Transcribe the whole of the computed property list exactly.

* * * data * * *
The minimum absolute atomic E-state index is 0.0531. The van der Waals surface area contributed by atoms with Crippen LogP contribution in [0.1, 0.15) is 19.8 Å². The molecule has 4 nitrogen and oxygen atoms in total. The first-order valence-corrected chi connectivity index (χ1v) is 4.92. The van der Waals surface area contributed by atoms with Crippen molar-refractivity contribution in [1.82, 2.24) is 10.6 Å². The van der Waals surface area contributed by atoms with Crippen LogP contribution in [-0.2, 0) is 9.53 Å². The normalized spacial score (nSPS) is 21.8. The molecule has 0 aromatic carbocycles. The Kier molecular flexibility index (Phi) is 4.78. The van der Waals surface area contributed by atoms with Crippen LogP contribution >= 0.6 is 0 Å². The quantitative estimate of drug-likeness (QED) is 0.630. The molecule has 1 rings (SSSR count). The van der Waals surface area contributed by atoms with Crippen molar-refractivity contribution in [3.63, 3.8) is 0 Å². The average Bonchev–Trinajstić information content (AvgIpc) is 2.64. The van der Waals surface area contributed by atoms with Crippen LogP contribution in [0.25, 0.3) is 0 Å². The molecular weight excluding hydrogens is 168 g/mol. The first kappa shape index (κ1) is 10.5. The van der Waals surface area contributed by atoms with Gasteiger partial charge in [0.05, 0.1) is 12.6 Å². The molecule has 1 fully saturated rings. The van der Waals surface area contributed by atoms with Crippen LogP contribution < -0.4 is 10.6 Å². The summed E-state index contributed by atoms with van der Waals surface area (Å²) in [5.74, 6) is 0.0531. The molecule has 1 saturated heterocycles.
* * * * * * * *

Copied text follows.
The minimum absolute atomic E-state index is 0.0531. The van der Waals surface area contributed by atoms with Crippen LogP contribution in [0.1, 0.15) is 19.8 Å². The molecule has 4 nitrogen and oxygen atoms in total. The first-order valence-corrected chi connectivity index (χ1v) is 4.92. The van der Waals surface area contributed by atoms with Crippen molar-refractivity contribution in [1.82, 2.24) is 10.6 Å². The van der Waals surface area contributed by atoms with Crippen LogP contribution in [-0.2, 0) is 9.53 Å². The normalized spacial score (nSPS) is 21.8. The molecule has 0 aromatic carbocycles. The Kier molecular flexibility index (Phi) is 4.78. The van der Waals surface area contributed by atoms with Crippen LogP contribution >= 0.6 is 0 Å². The quantitative estimate of drug-likeness (QED) is 0.630. The molecule has 1 rings (SSSR count). The van der Waals surface area contributed by atoms with Crippen molar-refractivity contribution in [3.63, 3.8) is 0 Å². The average Bonchev–Trinajstić information content (AvgIpc) is 2.64. The van der Waals surface area contributed by atoms with Crippen LogP contribution in [0.25, 0.3) is 0 Å². The molecular weight excluding hydrogens is 168 g/mol. The first kappa shape index (κ1) is 10.5. The van der Waals surface area contributed by atoms with Gasteiger partial charge in [0.05, 0.1) is 12.6 Å². The molecule has 1 fully saturated rings. The van der Waals surface area contributed by atoms with Crippen LogP contribution < -0.4 is 10.6 Å². The summed E-state index contributed by atoms with van der Waals surface area (Å²) in [5.74, 6) is 0.0531. The molecule has 1 saturated heterocycles.